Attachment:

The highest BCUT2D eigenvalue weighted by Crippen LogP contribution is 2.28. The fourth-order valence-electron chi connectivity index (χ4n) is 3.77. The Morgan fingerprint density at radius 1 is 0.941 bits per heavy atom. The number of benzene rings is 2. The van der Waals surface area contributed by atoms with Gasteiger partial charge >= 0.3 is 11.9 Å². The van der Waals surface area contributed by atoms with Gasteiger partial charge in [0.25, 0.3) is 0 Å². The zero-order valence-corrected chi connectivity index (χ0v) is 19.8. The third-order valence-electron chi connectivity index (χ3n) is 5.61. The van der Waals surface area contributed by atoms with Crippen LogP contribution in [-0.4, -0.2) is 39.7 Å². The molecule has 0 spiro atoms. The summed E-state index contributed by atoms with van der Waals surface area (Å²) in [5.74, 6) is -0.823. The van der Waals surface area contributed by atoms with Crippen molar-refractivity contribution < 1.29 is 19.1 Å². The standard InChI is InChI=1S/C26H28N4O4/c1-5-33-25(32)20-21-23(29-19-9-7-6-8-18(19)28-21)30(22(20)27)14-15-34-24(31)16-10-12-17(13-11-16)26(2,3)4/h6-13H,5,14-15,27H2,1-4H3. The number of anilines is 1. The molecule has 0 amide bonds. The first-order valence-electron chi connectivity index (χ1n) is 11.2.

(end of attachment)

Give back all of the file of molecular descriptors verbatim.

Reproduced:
The highest BCUT2D eigenvalue weighted by Crippen LogP contribution is 2.28. The fourth-order valence-electron chi connectivity index (χ4n) is 3.77. The Morgan fingerprint density at radius 1 is 0.941 bits per heavy atom. The number of benzene rings is 2. The van der Waals surface area contributed by atoms with Gasteiger partial charge >= 0.3 is 11.9 Å². The van der Waals surface area contributed by atoms with Gasteiger partial charge in [0.25, 0.3) is 0 Å². The zero-order valence-corrected chi connectivity index (χ0v) is 19.8. The third-order valence-electron chi connectivity index (χ3n) is 5.61. The van der Waals surface area contributed by atoms with Crippen LogP contribution in [-0.4, -0.2) is 39.7 Å². The molecule has 0 spiro atoms. The summed E-state index contributed by atoms with van der Waals surface area (Å²) in [5.74, 6) is -0.823. The van der Waals surface area contributed by atoms with Crippen molar-refractivity contribution < 1.29 is 19.1 Å². The standard InChI is InChI=1S/C26H28N4O4/c1-5-33-25(32)20-21-23(29-19-9-7-6-8-18(19)28-21)30(22(20)27)14-15-34-24(31)16-10-12-17(13-11-16)26(2,3)4/h6-13H,5,14-15,27H2,1-4H3. The number of anilines is 1. The molecule has 0 amide bonds. The first-order valence-electron chi connectivity index (χ1n) is 11.2.